gamesindustry.biz, 28 Aug 2003

Nokia looks to Russia, India for growth

Nokia has pegged Russia, India and Latin America as potential up-and-coming markets for mobile devices and services. It reckons that investing in these largely untapped markets could help double mobile phone use over the next five years. Current estimates say that some 1.2 billion people around the world use a mobile phone. By 2008, Nokia calculates that that number could swell to a whopping two billion if investment is focused on these new markets. In Russia, for example, Nokia believes that mobile phone ownership could increase by 200 per cent by 2008, with more than 60 million people hooked to their mobiles. At a press conference yesterday - held simultaneously in Moscow and New Delhi - Nokia announced that it planned to introduce a range of consumer mobile phones and business models that would make it cheaper to run a network and own a phone. In a statement, Jorma Ollila, Nokia's Chairman and CEO, said: "New growth markets will be a key driver of the mobile industry in the coming years. "There is extraordinary potential in the number of people currently without mobile service. Despite its remarkable success, mobile service still only reaches less than 20 per cent of the world's population. Some four billion people are still without telephone service of any kind,"he said. ®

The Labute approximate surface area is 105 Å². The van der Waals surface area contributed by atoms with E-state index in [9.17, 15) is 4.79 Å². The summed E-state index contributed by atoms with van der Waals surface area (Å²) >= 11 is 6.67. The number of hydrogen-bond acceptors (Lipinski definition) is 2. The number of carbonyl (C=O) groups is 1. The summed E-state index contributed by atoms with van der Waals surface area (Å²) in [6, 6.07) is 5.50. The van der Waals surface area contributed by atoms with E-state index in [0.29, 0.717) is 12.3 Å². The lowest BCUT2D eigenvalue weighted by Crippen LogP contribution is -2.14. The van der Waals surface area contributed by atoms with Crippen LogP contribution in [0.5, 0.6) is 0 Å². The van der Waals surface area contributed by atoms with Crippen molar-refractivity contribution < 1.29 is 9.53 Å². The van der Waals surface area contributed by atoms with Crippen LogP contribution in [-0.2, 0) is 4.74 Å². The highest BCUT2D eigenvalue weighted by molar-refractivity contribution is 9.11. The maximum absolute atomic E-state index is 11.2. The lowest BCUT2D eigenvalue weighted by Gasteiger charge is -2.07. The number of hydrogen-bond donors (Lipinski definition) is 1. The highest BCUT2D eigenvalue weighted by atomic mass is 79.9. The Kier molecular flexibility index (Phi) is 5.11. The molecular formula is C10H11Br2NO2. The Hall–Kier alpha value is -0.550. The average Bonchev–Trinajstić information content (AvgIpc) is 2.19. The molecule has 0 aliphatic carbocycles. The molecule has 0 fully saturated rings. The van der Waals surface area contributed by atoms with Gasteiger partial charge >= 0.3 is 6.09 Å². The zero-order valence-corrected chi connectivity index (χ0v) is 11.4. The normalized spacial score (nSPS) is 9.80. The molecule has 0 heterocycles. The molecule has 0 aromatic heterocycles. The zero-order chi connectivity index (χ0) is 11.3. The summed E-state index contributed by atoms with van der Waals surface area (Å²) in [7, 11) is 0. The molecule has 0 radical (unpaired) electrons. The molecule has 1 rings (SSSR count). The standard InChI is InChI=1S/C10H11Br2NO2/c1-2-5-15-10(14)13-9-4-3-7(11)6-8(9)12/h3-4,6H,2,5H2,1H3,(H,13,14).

Tim Richardson, 28 Aug 2003

Apple sued over use of Rendezvous trademark

Business software company Tibco has filed a complaint with the US District Court for Northern California claiming that Apple's Rendezvous technology infringes upon one of its own trademarks, the company said today. Tibco claims Apple attempted to trade on its goodwill and engage in unfair conduct and - presumably a reference to what it describes as the Mac maker's "continual refusal to honour our trademark". Apple has also allegedly been unwilling to "reach an amicable agreement" over the trademark - cough up money to Tibco, in other words. Rendezvous is the name Tibco has given to its messaging infrastructure, part of its ActiveEnterprise offering, and says it has the name trademarked since 1994. The company has asked the court to force Apple to pay up for the "competitive and economic harm" it claims the Mac maker has done it. Rendezvous is Apple's name for its implementation of the ZeroConf instant network configuration system, launched last year when the company announced Mac OS X 10.2. Since then, it has garnered backing from big name software and peripheral suppliers who have all said they will support the technology in their own products. It's hard to imagine that Apple, as notoriously protective of its trademarks as it is, missed Tibco's own Rendezvous mark when it was choosing a fancier name for ZeroConf. Presumably it then, as now, believes there's no clash of confusion between the two. It has trademarked both the Rendezvous name and logo. Its web site describes the trademarks as covering "networking software". ® Related Story Apple G5 shipments slow in Europe, Asia-Pacific